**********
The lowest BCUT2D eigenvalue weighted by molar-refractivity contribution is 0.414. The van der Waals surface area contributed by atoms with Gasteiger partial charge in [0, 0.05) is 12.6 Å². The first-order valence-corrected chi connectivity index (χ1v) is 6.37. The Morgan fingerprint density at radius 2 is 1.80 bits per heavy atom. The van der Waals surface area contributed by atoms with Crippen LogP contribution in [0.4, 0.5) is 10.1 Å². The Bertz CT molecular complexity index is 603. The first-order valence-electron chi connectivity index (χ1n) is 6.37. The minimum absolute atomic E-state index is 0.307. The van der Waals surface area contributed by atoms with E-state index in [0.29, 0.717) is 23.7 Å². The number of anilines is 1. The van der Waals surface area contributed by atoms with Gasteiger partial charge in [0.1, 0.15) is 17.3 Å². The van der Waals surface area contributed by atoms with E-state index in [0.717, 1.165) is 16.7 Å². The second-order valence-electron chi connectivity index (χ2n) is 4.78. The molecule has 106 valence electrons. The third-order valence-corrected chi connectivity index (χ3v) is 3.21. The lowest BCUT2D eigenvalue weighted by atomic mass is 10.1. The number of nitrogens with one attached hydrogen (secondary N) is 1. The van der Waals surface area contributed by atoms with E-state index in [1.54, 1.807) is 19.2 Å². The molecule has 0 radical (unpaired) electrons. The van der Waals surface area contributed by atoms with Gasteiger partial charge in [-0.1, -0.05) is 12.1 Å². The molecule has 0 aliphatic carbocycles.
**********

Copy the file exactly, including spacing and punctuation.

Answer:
The lowest BCUT2D eigenvalue weighted by molar-refractivity contribution is 0.414. The van der Waals surface area contributed by atoms with Gasteiger partial charge in [0, 0.05) is 12.6 Å². The first-order valence-corrected chi connectivity index (χ1v) is 6.37. The Morgan fingerprint density at radius 2 is 1.80 bits per heavy atom. The van der Waals surface area contributed by atoms with Crippen LogP contribution in [0.4, 0.5) is 10.1 Å². The Bertz CT molecular complexity index is 603. The first-order valence-electron chi connectivity index (χ1n) is 6.37. The minimum absolute atomic E-state index is 0.307. The van der Waals surface area contributed by atoms with E-state index in [0.29, 0.717) is 23.7 Å². The number of anilines is 1. The van der Waals surface area contributed by atoms with Gasteiger partial charge in [0.1, 0.15) is 17.3 Å². The van der Waals surface area contributed by atoms with E-state index in [0.717, 1.165) is 16.7 Å². The second-order valence-electron chi connectivity index (χ2n) is 4.78. The molecule has 106 valence electrons. The third-order valence-corrected chi connectivity index (χ3v) is 3.21. The lowest BCUT2D eigenvalue weighted by atomic mass is 10.1. The number of nitrogens with one attached hydrogen (secondary N) is 1. The van der Waals surface area contributed by atoms with E-state index in [1.54, 1.807) is 19.2 Å². The molecule has 0 radical (unpaired) electrons. The van der Waals surface area contributed by atoms with Gasteiger partial charge in [-0.1, -0.05) is 12.1 Å². The molecule has 0 aliphatic carbocycles.